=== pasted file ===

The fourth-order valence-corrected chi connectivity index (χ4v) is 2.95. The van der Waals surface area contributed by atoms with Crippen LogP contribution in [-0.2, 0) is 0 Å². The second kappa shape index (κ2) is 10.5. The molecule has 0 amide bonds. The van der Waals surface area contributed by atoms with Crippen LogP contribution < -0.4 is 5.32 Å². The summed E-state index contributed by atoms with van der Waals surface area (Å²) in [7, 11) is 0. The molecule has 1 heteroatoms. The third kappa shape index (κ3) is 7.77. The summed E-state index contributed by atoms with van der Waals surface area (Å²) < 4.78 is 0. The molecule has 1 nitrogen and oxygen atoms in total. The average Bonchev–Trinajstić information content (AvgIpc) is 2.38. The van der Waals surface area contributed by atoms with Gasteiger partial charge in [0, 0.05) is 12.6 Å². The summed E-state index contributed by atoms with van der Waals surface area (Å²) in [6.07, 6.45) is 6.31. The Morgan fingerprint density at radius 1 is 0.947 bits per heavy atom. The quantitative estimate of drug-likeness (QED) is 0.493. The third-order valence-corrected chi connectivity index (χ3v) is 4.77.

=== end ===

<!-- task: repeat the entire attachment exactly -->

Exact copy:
The fourth-order valence-corrected chi connectivity index (χ4v) is 2.95. The van der Waals surface area contributed by atoms with Crippen LogP contribution in [-0.2, 0) is 0 Å². The second kappa shape index (κ2) is 10.5. The molecule has 0 amide bonds. The van der Waals surface area contributed by atoms with Crippen LogP contribution < -0.4 is 5.32 Å². The summed E-state index contributed by atoms with van der Waals surface area (Å²) in [7, 11) is 0. The molecule has 1 heteroatoms. The third kappa shape index (κ3) is 7.77. The summed E-state index contributed by atoms with van der Waals surface area (Å²) < 4.78 is 0. The molecule has 1 nitrogen and oxygen atoms in total. The average Bonchev–Trinajstić information content (AvgIpc) is 2.38. The van der Waals surface area contributed by atoms with Gasteiger partial charge in [0, 0.05) is 12.6 Å². The summed E-state index contributed by atoms with van der Waals surface area (Å²) in [6.07, 6.45) is 6.31. The Morgan fingerprint density at radius 1 is 0.947 bits per heavy atom. The quantitative estimate of drug-likeness (QED) is 0.493. The third-order valence-corrected chi connectivity index (χ3v) is 4.77.